I’m not really allowed to be normal because of what America has done to my family… My son, he was twelve. You know what I’m saying?… That officer [Timothy Loehmann] should be in jail. Both of ‘em [officer Frank Gramback]. Ya, both of ‘em should be in jail. Ya. For life! For. Life. They should never be able to get out of jail. After destroying my life like they did?… I don’t even know what my son would’ve looked like at 14, 15… I wanted to see what my baby boy was going to look like, but I don’t have that vision and that’s the most painful thing… you know, I’m just going to have this 12-year-old face to look at for the rest of my life. That’s hurtful. That’s painful. That’s like a stab in my heart…You know? Nobody should be comfortable in America sleeping at night [with] what’s going on in this country right now.
— Samaria Rice, mother of Tamir Rice, July 13, abc NEWS.
And it doesn’t matter to these patrons of injustice that Tamir was only 12 when he was murdered by one of their many stooges in a park in Cleveland, Ohio; or that he was playing with a toy gun at the time; or that his mother Samaria grew up in an America where democracy works only for a certain type of American and she wasn’t that type; or that she was, as she says, “basically part of the system already,” coming from a broken home, raising herself “from the age of twelve,” traumatized, and that after losing her son at the hands of the state, she developed severe PTSD, feeling like a victim of war. What matters to them is that American democracy came to the rescue of officers Timothy Loehmann and Frank Gramback, and not to Tamir and other Black and Brown Americans like him.
I think we know “why her?”. Why Ivore Westfield? I think we know why white people insist on chanting their insular mantra of “All Lives Matter.” And I think we know why Samaria feels she’s at war with her own government.
The white, privileged U.S. shit that has been flying all around the globe killing and maiming and occupying and displacing millions has finally come to the homeland and hit the proverbial fan of American democracy. What we are now witnessing, exacerbated by the pandemic, are pieces of that shit sticking to the shirts and ties of the corporate elite, politicians, the media, racist Americans and the police. And that’s why the “friendly fire” this time around isn’t accidental. It’s intentional. And that’s why “why her?”. Why Ivore Westfield? And that’s why why Samaria Rice? Why Tamir Rice? Why Geneva Read-Veal? Why Sandra Bland? And for that matter, why Rachel? And that’s why why Navy Veteran Chris David in Portland? And that’s why why 75-year-old Martin Gugino in Buffalo?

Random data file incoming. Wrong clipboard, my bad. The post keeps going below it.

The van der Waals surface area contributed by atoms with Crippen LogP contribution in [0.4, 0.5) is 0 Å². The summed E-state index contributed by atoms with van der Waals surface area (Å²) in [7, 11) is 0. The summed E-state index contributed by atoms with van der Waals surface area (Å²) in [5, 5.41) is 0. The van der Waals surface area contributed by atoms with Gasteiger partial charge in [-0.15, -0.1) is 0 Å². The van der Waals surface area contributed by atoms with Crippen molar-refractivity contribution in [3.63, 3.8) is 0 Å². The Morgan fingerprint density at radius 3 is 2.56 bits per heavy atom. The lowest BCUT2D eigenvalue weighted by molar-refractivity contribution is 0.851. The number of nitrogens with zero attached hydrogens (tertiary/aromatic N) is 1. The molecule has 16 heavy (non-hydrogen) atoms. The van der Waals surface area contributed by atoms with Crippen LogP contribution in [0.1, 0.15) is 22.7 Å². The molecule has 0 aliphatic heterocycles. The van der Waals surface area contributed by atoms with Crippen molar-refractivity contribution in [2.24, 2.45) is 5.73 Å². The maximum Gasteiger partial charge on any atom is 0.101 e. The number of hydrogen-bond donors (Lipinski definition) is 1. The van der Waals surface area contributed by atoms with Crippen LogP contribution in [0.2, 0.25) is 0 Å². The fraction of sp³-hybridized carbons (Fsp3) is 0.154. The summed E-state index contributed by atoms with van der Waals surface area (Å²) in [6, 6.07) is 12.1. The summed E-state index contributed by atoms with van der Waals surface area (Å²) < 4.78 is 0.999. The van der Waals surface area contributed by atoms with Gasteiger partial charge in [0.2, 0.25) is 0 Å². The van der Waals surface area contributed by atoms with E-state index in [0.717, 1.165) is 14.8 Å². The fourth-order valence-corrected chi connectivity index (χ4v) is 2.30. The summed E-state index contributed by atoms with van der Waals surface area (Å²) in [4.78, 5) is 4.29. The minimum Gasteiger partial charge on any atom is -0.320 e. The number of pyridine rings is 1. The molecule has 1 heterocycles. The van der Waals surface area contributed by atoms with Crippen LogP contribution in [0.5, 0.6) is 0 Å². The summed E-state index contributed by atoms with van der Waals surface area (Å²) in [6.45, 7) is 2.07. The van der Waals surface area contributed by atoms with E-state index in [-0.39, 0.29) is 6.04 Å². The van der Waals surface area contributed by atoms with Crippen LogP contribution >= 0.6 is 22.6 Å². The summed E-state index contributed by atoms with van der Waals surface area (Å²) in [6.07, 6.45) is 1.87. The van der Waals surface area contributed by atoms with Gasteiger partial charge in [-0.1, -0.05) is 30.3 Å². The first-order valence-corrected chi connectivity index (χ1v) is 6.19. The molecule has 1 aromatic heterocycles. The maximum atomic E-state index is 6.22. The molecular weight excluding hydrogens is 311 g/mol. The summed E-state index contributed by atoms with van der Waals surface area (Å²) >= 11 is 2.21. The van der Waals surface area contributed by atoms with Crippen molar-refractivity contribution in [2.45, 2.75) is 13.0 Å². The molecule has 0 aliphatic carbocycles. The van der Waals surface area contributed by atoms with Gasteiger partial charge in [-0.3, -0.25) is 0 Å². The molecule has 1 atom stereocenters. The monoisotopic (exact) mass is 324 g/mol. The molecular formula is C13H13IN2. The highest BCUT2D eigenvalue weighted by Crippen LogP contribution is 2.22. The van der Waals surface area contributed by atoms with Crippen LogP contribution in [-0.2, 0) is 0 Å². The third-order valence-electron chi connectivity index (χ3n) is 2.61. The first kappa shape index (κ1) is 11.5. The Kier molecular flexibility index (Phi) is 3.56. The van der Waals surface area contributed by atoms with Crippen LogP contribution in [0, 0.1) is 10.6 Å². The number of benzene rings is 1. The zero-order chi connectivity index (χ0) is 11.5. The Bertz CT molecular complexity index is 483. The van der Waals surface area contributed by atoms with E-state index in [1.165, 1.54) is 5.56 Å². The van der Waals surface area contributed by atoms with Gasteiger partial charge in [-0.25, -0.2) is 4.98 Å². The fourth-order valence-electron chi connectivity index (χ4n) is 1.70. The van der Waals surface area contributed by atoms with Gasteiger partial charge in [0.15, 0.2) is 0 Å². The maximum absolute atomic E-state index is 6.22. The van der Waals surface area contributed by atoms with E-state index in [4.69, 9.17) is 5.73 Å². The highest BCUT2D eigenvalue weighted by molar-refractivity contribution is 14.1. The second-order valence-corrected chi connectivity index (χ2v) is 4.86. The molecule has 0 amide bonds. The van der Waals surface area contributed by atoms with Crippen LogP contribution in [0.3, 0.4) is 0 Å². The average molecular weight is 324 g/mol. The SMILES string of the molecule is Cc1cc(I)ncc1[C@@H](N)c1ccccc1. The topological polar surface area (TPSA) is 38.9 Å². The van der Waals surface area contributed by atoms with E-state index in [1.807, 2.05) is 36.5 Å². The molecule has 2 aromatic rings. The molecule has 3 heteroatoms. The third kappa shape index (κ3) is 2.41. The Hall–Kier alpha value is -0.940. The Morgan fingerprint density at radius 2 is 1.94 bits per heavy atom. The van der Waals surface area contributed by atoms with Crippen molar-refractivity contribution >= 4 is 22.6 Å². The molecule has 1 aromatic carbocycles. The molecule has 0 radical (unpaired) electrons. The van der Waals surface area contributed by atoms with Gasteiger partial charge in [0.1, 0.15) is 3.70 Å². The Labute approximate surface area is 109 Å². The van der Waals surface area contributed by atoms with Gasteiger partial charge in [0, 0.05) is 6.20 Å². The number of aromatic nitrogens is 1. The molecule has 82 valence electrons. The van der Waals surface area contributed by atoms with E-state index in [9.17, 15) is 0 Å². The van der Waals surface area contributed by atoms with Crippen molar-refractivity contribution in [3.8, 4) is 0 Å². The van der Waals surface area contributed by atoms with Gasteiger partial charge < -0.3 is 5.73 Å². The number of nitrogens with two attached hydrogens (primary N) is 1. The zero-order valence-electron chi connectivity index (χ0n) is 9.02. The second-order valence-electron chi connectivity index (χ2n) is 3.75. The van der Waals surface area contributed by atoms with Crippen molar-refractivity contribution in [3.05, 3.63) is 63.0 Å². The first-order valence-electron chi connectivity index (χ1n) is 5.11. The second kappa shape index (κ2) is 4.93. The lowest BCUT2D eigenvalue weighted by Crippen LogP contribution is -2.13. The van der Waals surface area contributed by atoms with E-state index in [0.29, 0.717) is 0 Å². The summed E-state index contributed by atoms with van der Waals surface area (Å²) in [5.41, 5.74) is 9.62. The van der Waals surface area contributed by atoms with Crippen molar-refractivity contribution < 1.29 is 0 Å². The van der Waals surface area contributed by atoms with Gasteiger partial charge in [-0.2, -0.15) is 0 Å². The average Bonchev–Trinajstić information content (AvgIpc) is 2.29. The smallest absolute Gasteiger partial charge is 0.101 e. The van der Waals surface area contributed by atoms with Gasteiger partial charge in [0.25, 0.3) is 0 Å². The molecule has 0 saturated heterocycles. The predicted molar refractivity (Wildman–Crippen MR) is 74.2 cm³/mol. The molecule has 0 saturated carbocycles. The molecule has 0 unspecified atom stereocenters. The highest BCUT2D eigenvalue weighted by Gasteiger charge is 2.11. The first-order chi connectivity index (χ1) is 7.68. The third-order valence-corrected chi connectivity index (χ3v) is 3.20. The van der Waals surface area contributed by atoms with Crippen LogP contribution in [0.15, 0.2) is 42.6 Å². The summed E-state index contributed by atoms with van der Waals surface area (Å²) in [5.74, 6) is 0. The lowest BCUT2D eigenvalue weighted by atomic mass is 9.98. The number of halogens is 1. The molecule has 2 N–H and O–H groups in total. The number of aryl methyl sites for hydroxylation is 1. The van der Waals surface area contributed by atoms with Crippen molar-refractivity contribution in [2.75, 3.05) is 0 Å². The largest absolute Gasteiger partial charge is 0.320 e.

And so the injustice continues. And that’s why Ivore and Rachel tell us that this won’t be the last time we will see them at a protest for justice.
The same physical seeds (with a little variation) that were used to plant the portrait of George Floyd were used for the portrait of Ahmaud Arbery and others. The point being that the seeds for racial justice sprout from the same history-roots of Black and Brown resistance to state violence; only the branching faces change. These ephemeral portraits bloom for a short time before another seed-face-bloom of resistance replaces it. Seeds used include mixed beans, legumes, okra, sorghum, sunflower, watermelon and wheat.
American While Black: Includes George Floyd, Tony McDade, Breonna Taylor and Ahmaud Arbery